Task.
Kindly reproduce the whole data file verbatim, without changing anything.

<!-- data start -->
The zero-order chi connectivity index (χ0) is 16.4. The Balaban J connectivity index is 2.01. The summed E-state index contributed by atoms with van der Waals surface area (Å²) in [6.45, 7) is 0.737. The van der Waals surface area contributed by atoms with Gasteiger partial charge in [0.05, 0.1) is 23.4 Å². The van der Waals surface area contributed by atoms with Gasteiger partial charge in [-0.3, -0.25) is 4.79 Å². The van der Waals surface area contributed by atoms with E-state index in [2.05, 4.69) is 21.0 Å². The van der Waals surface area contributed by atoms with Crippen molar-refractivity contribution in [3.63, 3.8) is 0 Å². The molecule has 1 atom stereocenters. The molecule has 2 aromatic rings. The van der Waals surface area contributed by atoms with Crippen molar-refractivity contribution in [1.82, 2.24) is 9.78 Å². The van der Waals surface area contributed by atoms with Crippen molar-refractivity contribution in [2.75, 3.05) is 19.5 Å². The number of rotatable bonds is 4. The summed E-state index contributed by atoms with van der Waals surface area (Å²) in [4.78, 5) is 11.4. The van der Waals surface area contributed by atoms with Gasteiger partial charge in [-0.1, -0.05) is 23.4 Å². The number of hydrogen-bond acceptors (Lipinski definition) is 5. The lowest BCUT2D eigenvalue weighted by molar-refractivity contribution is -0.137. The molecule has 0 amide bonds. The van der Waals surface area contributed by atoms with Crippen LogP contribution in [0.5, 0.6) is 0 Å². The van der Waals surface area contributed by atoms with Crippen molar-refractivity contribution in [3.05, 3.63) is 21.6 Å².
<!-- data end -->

The zero-order chi connectivity index (χ0) is 16.4. The Balaban J connectivity index is 2.01. The summed E-state index contributed by atoms with van der Waals surface area (Å²) in [6.45, 7) is 0.737. The van der Waals surface area contributed by atoms with Gasteiger partial charge in [0.05, 0.1) is 23.4 Å². The van der Waals surface area contributed by atoms with Gasteiger partial charge in [-0.3, -0.25) is 4.79 Å². The van der Waals surface area contributed by atoms with E-state index in [2.05, 4.69) is 21.0 Å². The van der Waals surface area contributed by atoms with Crippen molar-refractivity contribution in [3.63, 3.8) is 0 Å². The molecule has 1 atom stereocenters. The molecule has 2 aromatic rings. The van der Waals surface area contributed by atoms with Crippen molar-refractivity contribution in [1.82, 2.24) is 9.78 Å². The van der Waals surface area contributed by atoms with Crippen molar-refractivity contribution in [2.75, 3.05) is 19.5 Å². The number of rotatable bonds is 4. The summed E-state index contributed by atoms with van der Waals surface area (Å²) in [4.78, 5) is 11.4. The van der Waals surface area contributed by atoms with Gasteiger partial charge in [-0.1, -0.05) is 23.4 Å². The number of hydrogen-bond acceptors (Lipinski definition) is 5. The lowest BCUT2D eigenvalue weighted by molar-refractivity contribution is -0.137. The molecule has 0 amide bonds. The van der Waals surface area contributed by atoms with Crippen LogP contribution in [0.5, 0.6) is 0 Å². The van der Waals surface area contributed by atoms with Crippen molar-refractivity contribution in [3.05, 3.63) is 21.6 Å².